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Occupy SMA Ayotzinapa


By Cliff Durand

Most of us are aware of the kidnapping on September 26, 2014, of the 43 freshman students from the Ayotzinapa normal school in the Guerrero town of Iguala. They were abducted by local authorities, never to be seen again.

The US-based Human Rights Watch criticized the “faltering investigations overseen by the

Mexican government … as a crime that has shocked the world … and a tragedy which has changed the distorted perception that the human rights situation has been improving in Mexico since President Peña Nieto took power in 2012.” A video of the incident mysteriously disappeared.

Amnesty International accused the government of “failing to follow up key lines of investigation, manipulating evidence, protecting officials suspected of involvement into the enforced disappearances, and torturing of alleged suspects to secure confessions.” The experts were denied a request from the families to extend their mandate and continue with their investigation.

“There seems to be no limit to the Mexican government’s utter determination to sweep the Ayotzinapa tragedy under the carpet,” said Erika Guevara-Rosas, Americas Director at Amnesty International.

Many of us visiting and living here are no longer surprised or shocked. We love Mexico and its people and wish that the US government under Bush and Obama had never funded this war on drugs, which has killed over 100,000 people and cost US$3 billion of taxpayers’ money. The US media has criticized the “official version of Ayotzinapa as not being historical.” Chief among these is the influential weekly The New Yorker and their 7-part series available online by Francisco Goldman.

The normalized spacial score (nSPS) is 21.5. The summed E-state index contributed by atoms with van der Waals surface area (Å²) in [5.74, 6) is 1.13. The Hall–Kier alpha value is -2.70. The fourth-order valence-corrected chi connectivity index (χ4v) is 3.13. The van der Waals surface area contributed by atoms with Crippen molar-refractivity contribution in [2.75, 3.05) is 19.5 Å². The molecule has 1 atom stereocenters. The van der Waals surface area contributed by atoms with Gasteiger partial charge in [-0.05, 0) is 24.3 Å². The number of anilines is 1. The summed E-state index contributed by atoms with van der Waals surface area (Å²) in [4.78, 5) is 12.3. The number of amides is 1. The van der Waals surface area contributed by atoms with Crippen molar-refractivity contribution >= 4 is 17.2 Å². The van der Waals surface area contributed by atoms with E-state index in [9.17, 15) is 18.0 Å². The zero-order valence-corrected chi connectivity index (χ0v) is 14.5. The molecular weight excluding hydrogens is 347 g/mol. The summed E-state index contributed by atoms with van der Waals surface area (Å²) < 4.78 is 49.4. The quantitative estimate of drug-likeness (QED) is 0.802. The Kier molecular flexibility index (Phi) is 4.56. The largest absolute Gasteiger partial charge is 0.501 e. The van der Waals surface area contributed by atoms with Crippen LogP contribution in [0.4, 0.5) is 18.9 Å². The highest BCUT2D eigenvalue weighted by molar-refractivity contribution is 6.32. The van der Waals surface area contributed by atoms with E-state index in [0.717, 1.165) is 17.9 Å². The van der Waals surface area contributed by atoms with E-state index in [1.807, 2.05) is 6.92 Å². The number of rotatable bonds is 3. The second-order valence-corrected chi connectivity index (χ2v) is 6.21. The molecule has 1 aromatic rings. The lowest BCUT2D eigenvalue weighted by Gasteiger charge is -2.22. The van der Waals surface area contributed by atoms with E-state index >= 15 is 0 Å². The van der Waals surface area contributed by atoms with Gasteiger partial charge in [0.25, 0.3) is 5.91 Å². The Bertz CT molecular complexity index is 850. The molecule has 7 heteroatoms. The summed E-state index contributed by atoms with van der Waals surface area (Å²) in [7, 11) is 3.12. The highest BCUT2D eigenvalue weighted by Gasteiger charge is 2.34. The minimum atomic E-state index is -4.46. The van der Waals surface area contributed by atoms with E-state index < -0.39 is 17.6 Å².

The United Nations’ Committee on Enforced Disappearances (CED) called on the Mexican government to create a national registry of the forced disappearances and the formation of a special unit to search for the disappeared. Officially, the whereabouts of more than 27,000 people remain unknown.

When Alejandro G. Inarritu won the Oscar for Best Director for Birdman in 2015, he said, “I want to dedicate this award to my fellow Mexicans, the ones who live in Mexico. I pray that we can find and build the government that we deserve.” Neither Televisa nor Azteca TV broadcast his remarks. Francisco Goldman of The New Yorker quotes: “Father Alejandro Solalinde, the leading human rights and oppositional civic voice in Mexico, who likes to say, reimagine … reinvent. I am talking about a peaceful revolution …. We have to inform people and contribute to organizing from below and do it without hiding. We should be openly subversive and say to the system: we don’t want you… from below we are going to organize in order to reinvent this bad government.”

For those unfamiliar with the details of the event, Occupy will show a film, and Mexican activist Gabriela Osorio will give us an update about this tragedy. We will remember the missing by reading their names.


Film and Memorial

Occupy SMA presents:

Ayotzinapa: We Will Never Forget the 43

Mon, Sep 25, 1pm

Quinta Loreto Hotel, TV room

Loreto 15, Centro



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